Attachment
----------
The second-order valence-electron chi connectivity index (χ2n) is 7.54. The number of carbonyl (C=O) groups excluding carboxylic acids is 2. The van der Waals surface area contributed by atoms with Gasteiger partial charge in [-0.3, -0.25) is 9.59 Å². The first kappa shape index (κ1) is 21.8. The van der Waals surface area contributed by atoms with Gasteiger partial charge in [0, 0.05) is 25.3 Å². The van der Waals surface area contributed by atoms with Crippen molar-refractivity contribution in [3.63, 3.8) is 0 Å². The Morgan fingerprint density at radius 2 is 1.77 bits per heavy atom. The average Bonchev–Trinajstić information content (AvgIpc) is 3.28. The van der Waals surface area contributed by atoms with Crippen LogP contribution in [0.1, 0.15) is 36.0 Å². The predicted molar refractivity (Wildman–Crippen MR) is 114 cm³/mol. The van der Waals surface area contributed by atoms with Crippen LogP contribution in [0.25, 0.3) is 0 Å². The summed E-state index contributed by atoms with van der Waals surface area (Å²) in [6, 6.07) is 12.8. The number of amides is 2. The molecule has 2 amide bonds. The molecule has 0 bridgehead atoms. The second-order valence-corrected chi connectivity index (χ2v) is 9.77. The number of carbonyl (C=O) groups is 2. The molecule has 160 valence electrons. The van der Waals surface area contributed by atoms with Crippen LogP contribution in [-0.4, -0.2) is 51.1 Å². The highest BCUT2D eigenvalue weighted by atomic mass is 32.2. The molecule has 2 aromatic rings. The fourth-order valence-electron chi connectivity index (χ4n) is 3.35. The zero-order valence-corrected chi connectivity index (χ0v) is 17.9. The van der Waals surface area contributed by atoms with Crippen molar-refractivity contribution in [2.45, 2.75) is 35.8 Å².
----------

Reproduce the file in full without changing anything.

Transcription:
The second-order valence-electron chi connectivity index (χ2n) is 7.54. The number of carbonyl (C=O) groups excluding carboxylic acids is 2. The van der Waals surface area contributed by atoms with Gasteiger partial charge in [-0.3, -0.25) is 9.59 Å². The first kappa shape index (κ1) is 21.8. The van der Waals surface area contributed by atoms with Gasteiger partial charge in [0, 0.05) is 25.3 Å². The van der Waals surface area contributed by atoms with Crippen molar-refractivity contribution in [3.63, 3.8) is 0 Å². The Morgan fingerprint density at radius 2 is 1.77 bits per heavy atom. The average Bonchev–Trinajstić information content (AvgIpc) is 3.28. The van der Waals surface area contributed by atoms with Crippen LogP contribution in [0.1, 0.15) is 36.0 Å². The predicted molar refractivity (Wildman–Crippen MR) is 114 cm³/mol. The van der Waals surface area contributed by atoms with Crippen LogP contribution in [0.25, 0.3) is 0 Å². The summed E-state index contributed by atoms with van der Waals surface area (Å²) in [6, 6.07) is 12.8. The number of amides is 2. The molecule has 2 amide bonds. The molecule has 0 bridgehead atoms. The second-order valence-corrected chi connectivity index (χ2v) is 9.77. The number of carbonyl (C=O) groups is 2. The molecule has 160 valence electrons. The van der Waals surface area contributed by atoms with Crippen LogP contribution in [-0.4, -0.2) is 51.1 Å². The highest BCUT2D eigenvalue weighted by atomic mass is 32.2. The molecule has 2 aromatic rings. The fourth-order valence-electron chi connectivity index (χ4n) is 3.35. The zero-order valence-corrected chi connectivity index (χ0v) is 17.9. The van der Waals surface area contributed by atoms with Crippen molar-refractivity contribution in [2.45, 2.75) is 35.8 Å².